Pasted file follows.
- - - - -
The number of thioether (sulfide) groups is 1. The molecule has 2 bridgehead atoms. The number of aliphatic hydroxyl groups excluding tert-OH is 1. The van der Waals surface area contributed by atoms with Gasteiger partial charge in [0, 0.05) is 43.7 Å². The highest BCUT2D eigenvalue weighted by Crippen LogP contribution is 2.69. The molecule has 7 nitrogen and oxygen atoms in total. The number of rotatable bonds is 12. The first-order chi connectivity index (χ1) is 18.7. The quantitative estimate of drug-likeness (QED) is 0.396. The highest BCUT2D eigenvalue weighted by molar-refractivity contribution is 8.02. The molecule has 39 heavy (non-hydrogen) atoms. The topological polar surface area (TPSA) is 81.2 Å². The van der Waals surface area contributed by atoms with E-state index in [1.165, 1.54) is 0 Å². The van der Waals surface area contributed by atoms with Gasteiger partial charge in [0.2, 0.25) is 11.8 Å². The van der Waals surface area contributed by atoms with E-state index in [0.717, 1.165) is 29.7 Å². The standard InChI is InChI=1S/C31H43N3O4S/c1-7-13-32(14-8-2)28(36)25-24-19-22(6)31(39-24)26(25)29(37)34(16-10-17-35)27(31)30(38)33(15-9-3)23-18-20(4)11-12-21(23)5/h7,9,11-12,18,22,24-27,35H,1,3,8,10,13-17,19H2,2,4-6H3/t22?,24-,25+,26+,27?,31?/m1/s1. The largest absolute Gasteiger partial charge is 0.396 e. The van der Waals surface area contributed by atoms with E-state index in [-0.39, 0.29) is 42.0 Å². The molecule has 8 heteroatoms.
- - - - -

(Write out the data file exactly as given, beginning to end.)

The number of thioether (sulfide) groups is 1. The molecule has 2 bridgehead atoms. The number of aliphatic hydroxyl groups excluding tert-OH is 1. The van der Waals surface area contributed by atoms with Gasteiger partial charge in [0, 0.05) is 43.7 Å². The highest BCUT2D eigenvalue weighted by Crippen LogP contribution is 2.69. The molecule has 7 nitrogen and oxygen atoms in total. The number of rotatable bonds is 12. The first-order chi connectivity index (χ1) is 18.7. The quantitative estimate of drug-likeness (QED) is 0.396. The highest BCUT2D eigenvalue weighted by molar-refractivity contribution is 8.02. The molecule has 39 heavy (non-hydrogen) atoms. The topological polar surface area (TPSA) is 81.2 Å². The van der Waals surface area contributed by atoms with E-state index in [1.165, 1.54) is 0 Å². The van der Waals surface area contributed by atoms with Gasteiger partial charge in [0.2, 0.25) is 11.8 Å². The van der Waals surface area contributed by atoms with E-state index in [0.717, 1.165) is 29.7 Å². The standard InChI is InChI=1S/C31H43N3O4S/c1-7-13-32(14-8-2)28(36)25-24-19-22(6)31(39-24)26(25)29(37)34(16-10-17-35)27(31)30(38)33(15-9-3)23-18-20(4)11-12-21(23)5/h7,9,11-12,18,22,24-27,35H,1,3,8,10,13-17,19H2,2,4-6H3/t22?,24-,25+,26+,27?,31?/m1/s1. The largest absolute Gasteiger partial charge is 0.396 e. The van der Waals surface area contributed by atoms with E-state index in [-0.39, 0.29) is 42.0 Å². The molecule has 8 heteroatoms.